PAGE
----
3. I am a server at a local steakhouse and we have a relatively clean kitchen considering most of what we do is meat and veggies. However, there are breads, pastas, and other such no-no's around. Even after having several severe DH reactions, our head cooks would not believe me that my gluten intolerance was a real thing. We live in a pretty health-conscious community, however, and as more and more people came in asking which of our dishes might have gluten, they have slowly changed their minds. The customer is always right and in a lot of cases, willing to pay good money for safe options. Things are slowly changing, and there is even notice on the kitchen wall for the other servers to help their customers who have questions. (Although they're far more likely to run to me and make me do it if I'm there.) Please don't take offense if your server accidentally asks you your bread choice, or some other thing that is immediately ovious to you. Some of these things are merely automatic-responses, and any competent server will accomidate you if you help remind them (nicely! Please!) what you need to stay clear of. They would certainly do this for someone with say, a nut allergy, and most are even used to vegetarians. It's just another way of thinking about what you need to exclude, and as we all know, it is not easy to get used too. There are lots of things out there (like soaps, or malt, or flavorings) that don't even occur to people who haven't been dilligently looking for it every day. So just ask! (And be nice! "Don't **** with people who handle your food," us celiacs even more so.) It is difficult to eat out as a celiac, and I am lucky that I am not so sensitive that I can't eat things from our work kitchen simply because there are other gluten-containing products around me. Absolutely *everyone* who handles food is legally required to go through a food handler's certification course, and should be able to produce proof of this if asked. If you have reason to suspect mistreatment of your food, or un-certified workers, contact you local health department.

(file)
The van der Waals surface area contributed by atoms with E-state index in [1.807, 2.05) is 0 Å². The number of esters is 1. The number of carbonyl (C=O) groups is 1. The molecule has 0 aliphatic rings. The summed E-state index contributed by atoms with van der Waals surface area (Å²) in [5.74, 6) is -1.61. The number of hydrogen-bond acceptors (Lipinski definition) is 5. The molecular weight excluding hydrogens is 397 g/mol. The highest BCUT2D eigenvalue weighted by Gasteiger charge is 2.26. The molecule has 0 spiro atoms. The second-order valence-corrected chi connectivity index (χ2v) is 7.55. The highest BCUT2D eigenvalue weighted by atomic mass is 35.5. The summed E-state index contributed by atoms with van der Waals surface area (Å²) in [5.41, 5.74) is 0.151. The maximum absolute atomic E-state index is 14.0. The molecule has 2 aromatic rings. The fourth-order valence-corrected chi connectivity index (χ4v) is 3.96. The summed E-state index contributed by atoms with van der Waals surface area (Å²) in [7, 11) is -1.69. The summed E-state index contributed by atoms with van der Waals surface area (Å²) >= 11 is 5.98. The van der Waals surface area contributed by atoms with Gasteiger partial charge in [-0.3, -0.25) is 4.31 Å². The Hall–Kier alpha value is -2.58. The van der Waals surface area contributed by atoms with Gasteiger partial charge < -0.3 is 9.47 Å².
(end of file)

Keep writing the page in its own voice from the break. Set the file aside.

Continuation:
4. Hematite Bracelet

    I have never seen a single scientific source that says anything about healing properties of any stone. Electromagnetism doesn't work like that. Show me proof, I say. We're all celiacs and supporters, and as such should understand that answers lie in science and research, not wive's tales.
  5. This is a difficult subject to talk about, and may be adverse to some reader's lifestyles. It is, however, definitely a source of gluten to watch out for in adults. I have recently discovered that some of my favorite adult interaction products contains hydrolyzed oat protein. As most of us are probably familiar, this means that unless if was produced to be specifically contaminant-safe, it will cause reaction. And for some super-sensitive celiacs, this isn't even an option. So, if I have discovered this problem, I cannot be the only adult facing these issues. Just like shampoos, lotions, and other cosmetics, be sure to check the ingredients on your cleaners and enhancers! I now know that Monica Sweethearts brand uses oat in their products, and I plan on doing further research into KY, Durex, and other popular brands. Thanks, let me know if you have any other warnings/oks in this realm of products. Sexual health is difficult to talk about, but it is still health.